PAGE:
Phinney’s recently helped little Layla get emergency bladder stone surgery. Layla is an eight-year-old Yorkie-Shih Tzu mix, who lives with her dad, Warren.
Layla had been diagnosed with hematuria—blood in the urine—and despite two different antibiotics, her symptoms persisted. She was also in a lot of pain from a huge bladder stone that was discovered during an urgent-care vet visit. The vet also suspected Layla had a urinary tract infection (UTI) and recommended emergency surgery to remove the bladder stone and perform a workup for her UTI.
Warren reached out to Phinney’s for financial help. With our assistance, Warren was able to get Layla the care she needed through Angell at Nashoba. There Layla underwent surgery to remove the bladder stone and had the UTI treated. Since the surgery, she has been doing great. She doesn’t have any blood in her urine and she’s “very playful,” Warren says, adding that he couldn’t have done this without Phinney’s help. Warren tells Phinney’s he is so grateful for the financial assistance to be able to help Layla.
More on Bladder Stones & UTIs
There are many causes and varieties of bladder stones in pets. Some can be quite serious while others can resolve on their own. For instance, struvite stones may be due to chronic bacterial infections, which can be common in female dogs. Calcium oxalate stones may form due to a kidney condition and can be more common in male dogs and cats And, another form--ammonium biurate stones--tend to form when a pet has liver disease.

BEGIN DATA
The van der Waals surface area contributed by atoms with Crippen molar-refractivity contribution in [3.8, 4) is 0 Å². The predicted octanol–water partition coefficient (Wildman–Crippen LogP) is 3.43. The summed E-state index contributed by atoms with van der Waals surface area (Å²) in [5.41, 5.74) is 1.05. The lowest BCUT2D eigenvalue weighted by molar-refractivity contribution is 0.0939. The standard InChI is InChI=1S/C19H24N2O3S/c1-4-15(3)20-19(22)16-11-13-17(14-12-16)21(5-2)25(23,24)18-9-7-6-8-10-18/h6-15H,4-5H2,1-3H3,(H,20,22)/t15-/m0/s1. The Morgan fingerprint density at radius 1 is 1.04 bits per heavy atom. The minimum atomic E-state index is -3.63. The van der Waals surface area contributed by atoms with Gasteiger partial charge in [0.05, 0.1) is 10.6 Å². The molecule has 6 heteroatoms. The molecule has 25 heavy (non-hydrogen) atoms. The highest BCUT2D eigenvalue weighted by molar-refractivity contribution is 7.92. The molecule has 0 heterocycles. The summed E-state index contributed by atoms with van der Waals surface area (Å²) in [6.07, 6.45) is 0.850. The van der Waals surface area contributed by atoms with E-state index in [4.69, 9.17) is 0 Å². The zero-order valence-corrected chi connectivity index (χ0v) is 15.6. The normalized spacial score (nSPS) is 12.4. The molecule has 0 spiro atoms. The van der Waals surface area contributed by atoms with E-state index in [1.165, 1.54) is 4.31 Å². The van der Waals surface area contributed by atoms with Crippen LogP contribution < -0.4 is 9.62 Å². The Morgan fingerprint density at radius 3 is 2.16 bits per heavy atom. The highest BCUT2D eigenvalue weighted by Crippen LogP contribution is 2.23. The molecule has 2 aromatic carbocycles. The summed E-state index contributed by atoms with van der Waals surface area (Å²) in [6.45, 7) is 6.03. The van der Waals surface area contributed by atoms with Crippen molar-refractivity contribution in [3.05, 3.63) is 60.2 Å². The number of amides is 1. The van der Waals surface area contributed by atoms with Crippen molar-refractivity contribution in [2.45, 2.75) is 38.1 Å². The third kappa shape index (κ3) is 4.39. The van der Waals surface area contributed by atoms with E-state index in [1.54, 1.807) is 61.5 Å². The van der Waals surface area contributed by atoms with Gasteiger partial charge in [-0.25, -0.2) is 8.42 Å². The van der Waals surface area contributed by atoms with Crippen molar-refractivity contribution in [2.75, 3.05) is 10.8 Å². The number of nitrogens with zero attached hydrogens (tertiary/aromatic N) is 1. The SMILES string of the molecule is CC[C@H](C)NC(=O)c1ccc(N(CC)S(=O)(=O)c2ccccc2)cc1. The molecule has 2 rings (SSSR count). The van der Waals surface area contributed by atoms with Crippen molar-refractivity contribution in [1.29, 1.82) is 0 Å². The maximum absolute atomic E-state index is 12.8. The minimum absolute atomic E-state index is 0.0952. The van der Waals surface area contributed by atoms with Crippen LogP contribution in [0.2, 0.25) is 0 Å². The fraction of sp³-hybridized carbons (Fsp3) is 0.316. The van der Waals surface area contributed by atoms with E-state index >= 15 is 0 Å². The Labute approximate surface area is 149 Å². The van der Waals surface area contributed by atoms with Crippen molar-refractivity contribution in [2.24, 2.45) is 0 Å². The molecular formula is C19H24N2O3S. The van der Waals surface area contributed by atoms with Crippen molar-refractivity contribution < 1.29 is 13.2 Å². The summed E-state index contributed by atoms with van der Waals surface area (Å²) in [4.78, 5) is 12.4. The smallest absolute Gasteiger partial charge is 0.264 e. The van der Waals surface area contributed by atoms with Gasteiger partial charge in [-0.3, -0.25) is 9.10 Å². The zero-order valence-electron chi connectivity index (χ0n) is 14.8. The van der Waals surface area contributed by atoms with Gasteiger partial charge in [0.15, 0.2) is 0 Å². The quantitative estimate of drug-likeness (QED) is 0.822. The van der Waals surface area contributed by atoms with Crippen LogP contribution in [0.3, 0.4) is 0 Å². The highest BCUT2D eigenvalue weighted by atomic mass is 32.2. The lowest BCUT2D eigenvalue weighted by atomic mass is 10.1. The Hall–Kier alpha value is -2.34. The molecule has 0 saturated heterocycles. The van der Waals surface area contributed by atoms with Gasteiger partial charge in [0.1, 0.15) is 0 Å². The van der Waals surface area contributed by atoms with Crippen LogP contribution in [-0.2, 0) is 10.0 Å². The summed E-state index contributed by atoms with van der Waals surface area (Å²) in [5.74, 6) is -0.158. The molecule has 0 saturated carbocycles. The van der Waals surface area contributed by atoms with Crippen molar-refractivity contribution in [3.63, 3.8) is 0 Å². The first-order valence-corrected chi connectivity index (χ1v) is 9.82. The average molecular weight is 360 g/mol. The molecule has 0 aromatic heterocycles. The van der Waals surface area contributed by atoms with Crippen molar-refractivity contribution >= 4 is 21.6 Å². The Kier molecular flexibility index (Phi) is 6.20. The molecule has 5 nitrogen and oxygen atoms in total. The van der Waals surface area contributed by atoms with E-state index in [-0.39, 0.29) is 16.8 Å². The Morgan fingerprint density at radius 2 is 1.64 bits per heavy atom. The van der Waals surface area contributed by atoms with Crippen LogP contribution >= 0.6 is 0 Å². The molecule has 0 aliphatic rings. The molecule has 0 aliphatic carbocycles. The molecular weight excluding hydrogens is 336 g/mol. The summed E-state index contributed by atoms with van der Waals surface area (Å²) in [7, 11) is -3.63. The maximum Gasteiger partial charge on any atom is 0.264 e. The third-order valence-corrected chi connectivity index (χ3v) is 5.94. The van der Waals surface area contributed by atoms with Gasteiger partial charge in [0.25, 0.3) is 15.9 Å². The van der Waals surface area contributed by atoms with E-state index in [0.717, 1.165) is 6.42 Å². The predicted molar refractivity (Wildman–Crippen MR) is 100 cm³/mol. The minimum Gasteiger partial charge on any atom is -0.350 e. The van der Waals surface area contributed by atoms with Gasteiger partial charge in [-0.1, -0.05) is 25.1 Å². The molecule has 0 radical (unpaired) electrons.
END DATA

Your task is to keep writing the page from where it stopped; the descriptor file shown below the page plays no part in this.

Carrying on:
Despite the variations of stones, the signs are all similar and include straining to urinate, passing blood-tinged urine, frequent urination, and having urinary accidents in the house.
If your pet is straining to urinate or not urinating at all this can be very serious and should not be ignored. Treatment includes a prescription diet and antibiotics or in some cases surgery to remove the stone. With the proper treatment the prognosis is good.
Urinary Tract Infections
Urinary tract infections (UTIs) usually refer to bacterial infections of any or all parts of the urinary tract, but they most commonly involve the urinary bladder. UTIs are common in dogs, especially females, and cats who are older than 10 years of age.
Signs of a UTI include urgency and frequent urination (pollakiuria). Other symptoms may include blood in urine, straining to urinate, foul-smelling urine, urination in inappropriate places, inability to hold urine, and urinating small volumes or not passing any urine while posturing to urinate. Your vet will need to test the urine to determine whether there is an infection and will provide antibiotics as they see fit.
The above content is provided for informational purposes only and should not be construed as any type of specific medical or other advice. Always consult with a licensed veterinarian with specific questions or concerns about your pet(s).